Another Canal Street icon, Krauss Department Store was founded by the Krauss brothers: Max, Alfred, Leopold and Fritz. It outlived Canal Street neighbors, Maison Blanche and D.H. Holmes, thanks to its impeccable customer service that could help find even the most obscure of products (that couldn’t be found anywhere else). It was also the first New Orleans retailer to install air-conditioning and an escalator. And like most department stores, Krauss was a hip spot for New Orleanians to grab a bite. The Formica counter and red vinyl stools were always full.
The original Parisian store was founded in 1887 by sisters Bertha Sommers and Estella Sommers Reinach in downtown Birmingham. The store offered imported and custom millinery and made-to-order clothing, with a specialty in the furnishing of bridal trousseaux. Parisian established a very popular interest-free credit program in the 1950s and was one of the first in the country to offer free gift wrapping, free shipping and a liberal return policy for shoppers. In 2006, after being under the Saks corporation since 1996, Belk purchased the Parisian stores and converted them into Belk’s.
Founded in 1839, Neilson’s began as a humble store fitting for the pioneer family with hardware, groceries, and household essentials and was even burned along with most of Oxford during the Civil War (resuming operations in 1866). Later, Neilson’s became a specialty apparel and gift store within the Oxford Square. The store celebrated its 175th anniversary in 2014, solidifying it as one of the South’s oldest stores. Its carved wooden doors, marble entrance, rustic hardwood, and glass display cases make an elegant statement in the heart of the small Mississippi town.
C.J. Gayfer opened his department store, Gayfer's (changed to “Gayfers” in 1970), in downtown Mobile in 1879. Across the South, each Gayfers had a “teen board” starting in the 1960s called "The Gayfer Girls," which advised the store on the latest fashions, produced fashion shows, and made young ladies everywhere wish to become one of the lucky few. At its height of popularity, there were 18 stores bearing the Gayfers name throughout the South. After being purchased by Dillard's, Gayfers closed its doors for good in 1998.
Miller & Rhoads
Throughout its 105-year run, Miller & Rhoads catered to the greater Richmond area as its premiere department store. The store was home to the popular Tea Room, which featured regular fashion shows and signature Southern menu items such as the Missouri Club, Brunswick stew, and chocolate silk pie. Every Christmas, a room on the seventh floor of the store transformed into a magic holiday wonderland known as “Santaland,” which we no doubt see as inspiration for a number of modern Hallmark movies and has since become an attraction at the Hilton Hotel.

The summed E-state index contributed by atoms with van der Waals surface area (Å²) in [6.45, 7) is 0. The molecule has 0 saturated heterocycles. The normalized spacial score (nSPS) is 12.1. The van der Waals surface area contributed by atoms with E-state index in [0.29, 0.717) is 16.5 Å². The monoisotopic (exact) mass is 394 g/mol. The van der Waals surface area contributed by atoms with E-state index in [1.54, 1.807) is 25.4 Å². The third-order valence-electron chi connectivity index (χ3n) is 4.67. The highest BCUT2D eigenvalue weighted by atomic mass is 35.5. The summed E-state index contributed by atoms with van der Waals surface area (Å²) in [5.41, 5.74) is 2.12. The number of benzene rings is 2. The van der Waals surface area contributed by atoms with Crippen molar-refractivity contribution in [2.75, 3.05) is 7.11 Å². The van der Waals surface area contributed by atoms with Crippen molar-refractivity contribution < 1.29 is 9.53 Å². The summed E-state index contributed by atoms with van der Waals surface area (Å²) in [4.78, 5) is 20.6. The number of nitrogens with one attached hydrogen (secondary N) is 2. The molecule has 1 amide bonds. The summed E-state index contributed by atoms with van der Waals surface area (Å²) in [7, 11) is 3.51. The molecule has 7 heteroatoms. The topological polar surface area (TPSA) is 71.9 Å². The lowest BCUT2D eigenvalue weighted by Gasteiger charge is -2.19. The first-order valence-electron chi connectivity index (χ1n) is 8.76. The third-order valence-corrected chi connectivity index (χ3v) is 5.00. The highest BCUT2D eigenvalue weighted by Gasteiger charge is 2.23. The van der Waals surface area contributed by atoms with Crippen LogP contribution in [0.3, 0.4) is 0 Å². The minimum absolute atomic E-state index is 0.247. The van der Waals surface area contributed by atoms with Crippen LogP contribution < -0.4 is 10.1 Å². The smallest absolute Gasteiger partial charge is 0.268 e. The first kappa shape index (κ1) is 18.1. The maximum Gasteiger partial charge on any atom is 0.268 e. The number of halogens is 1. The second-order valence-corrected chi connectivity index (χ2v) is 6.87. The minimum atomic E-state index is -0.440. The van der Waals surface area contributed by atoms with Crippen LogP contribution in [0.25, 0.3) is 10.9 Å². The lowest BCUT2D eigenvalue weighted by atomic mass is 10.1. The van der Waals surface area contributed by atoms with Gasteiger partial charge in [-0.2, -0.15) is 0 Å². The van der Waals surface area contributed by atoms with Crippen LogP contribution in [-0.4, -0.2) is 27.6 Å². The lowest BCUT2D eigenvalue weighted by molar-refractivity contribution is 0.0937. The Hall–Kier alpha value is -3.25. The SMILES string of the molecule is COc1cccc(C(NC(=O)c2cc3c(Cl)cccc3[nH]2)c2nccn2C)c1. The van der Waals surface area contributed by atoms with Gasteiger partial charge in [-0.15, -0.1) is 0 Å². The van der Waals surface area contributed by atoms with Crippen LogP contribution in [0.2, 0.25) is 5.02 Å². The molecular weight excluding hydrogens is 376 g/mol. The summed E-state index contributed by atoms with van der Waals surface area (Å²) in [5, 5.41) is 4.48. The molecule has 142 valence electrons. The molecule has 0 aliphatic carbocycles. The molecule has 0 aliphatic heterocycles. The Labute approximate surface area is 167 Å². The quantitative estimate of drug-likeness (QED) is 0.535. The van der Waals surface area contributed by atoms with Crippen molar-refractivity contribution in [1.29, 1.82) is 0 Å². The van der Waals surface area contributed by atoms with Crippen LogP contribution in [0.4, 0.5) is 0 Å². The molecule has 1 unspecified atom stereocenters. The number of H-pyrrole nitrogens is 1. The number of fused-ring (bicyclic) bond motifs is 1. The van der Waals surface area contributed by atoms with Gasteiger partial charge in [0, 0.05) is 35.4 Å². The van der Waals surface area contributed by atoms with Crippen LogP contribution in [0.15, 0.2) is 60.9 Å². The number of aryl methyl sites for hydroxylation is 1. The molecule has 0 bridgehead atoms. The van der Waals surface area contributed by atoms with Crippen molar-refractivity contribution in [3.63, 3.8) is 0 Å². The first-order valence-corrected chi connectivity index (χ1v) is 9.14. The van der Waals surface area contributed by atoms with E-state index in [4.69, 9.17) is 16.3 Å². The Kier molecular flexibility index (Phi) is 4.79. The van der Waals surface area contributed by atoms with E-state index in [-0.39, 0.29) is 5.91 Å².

Charlotte, North Carolina
Founded in 1900 by Joseph Benjamin Ivey, Ivey’s offered Charlotte residents more upscale merchandise than could be find anywhere else in the city. The elegant layout and lovely pervasive scents (thanks to its wide selection of high-end perfumes and cologne) was boasted about by shoppers throughout the city; so much so that when the store was announced to be closing in 1990, many long-time customers came by for last looks and made their last purchases for sheer memory, even if they had moved elsewhere.
In 1902, Samuel P. McRae founded his future-department store in Jackson, Mississippi as a dry goods store, as many department stores initially did. McRae’s later specialized in home furnishings, men's apparel, and cosmetics, and it was considered one of the most successful family-owned businesses in the country until being acquired by Proffitt’s in 1994. In a town as historically Southern as Jackson, McRae’s was a worthy department store thanks to its family charm, Southern character, and reputation of treating its employees very well.
Known as "The Florida Store,” this iconic chain opened its first department store on Flagler Street in Miami in 1898. Burdines, with its tropical colors and palm tree logos, specialized in the latest swim, cruise, and resort wear perfect for the Florida lifestyle. Burdines opened an international mail order program to Latin America in the late 1940s, allowing military personnel stationed in Cuba to put orders in with Burdines and resulting in a spike of popularity. The store celebrated its 100th anniversary in 1996, but officially was acquired and renamed Macy’s in 2005.
Furchgott's was started by Leo Furchgott in 1868 and became an upscale department store known for its designer departments. A new 60,000 square foot, six-level Art Deco-style store opened in 1941 in the downtown district. Buyers could shop for anything under the sun, including tuxedos, topcoats, diamonds, silverware, costume jewelry, gloves, neckwear, umbrellas, gifts, and pens & pencils. Additionally, shoppers could visit the "hat bar" or rental library. The department store went out of business in 1985 after suffering from financial trouble.
Columbia, South Carolina
If you ask any old-school Columbia residents what department store truly understood the city, it wouldn’t be Rich’s or J.B. White (both based in Georgia) that were retail giants in the area. It was Tapp’s. The large, modern building located in the downtown district was the go-to upscale department store that has lived on in spirit since the doors shut in 1995. With its funky clockface and lettering, Tapp's made itself memorable and distinctive. Many Columbians fondly remember the Fountain Room at Tapp’s where they could snack on the popular corn sticks and vegetable soup.
Cain-Sloan became a shopping staple in the Nashville area, once boasting four different locations in the city alone at its height. It was known for having the best of the best in Nashville and creating a team of impeccable, close-knit employees that would still meet for annual reunions long after the business closed. In 1987, Dillard’s acquired the Cain-Sloan stores and renamed them, ending the small chain’s era of success.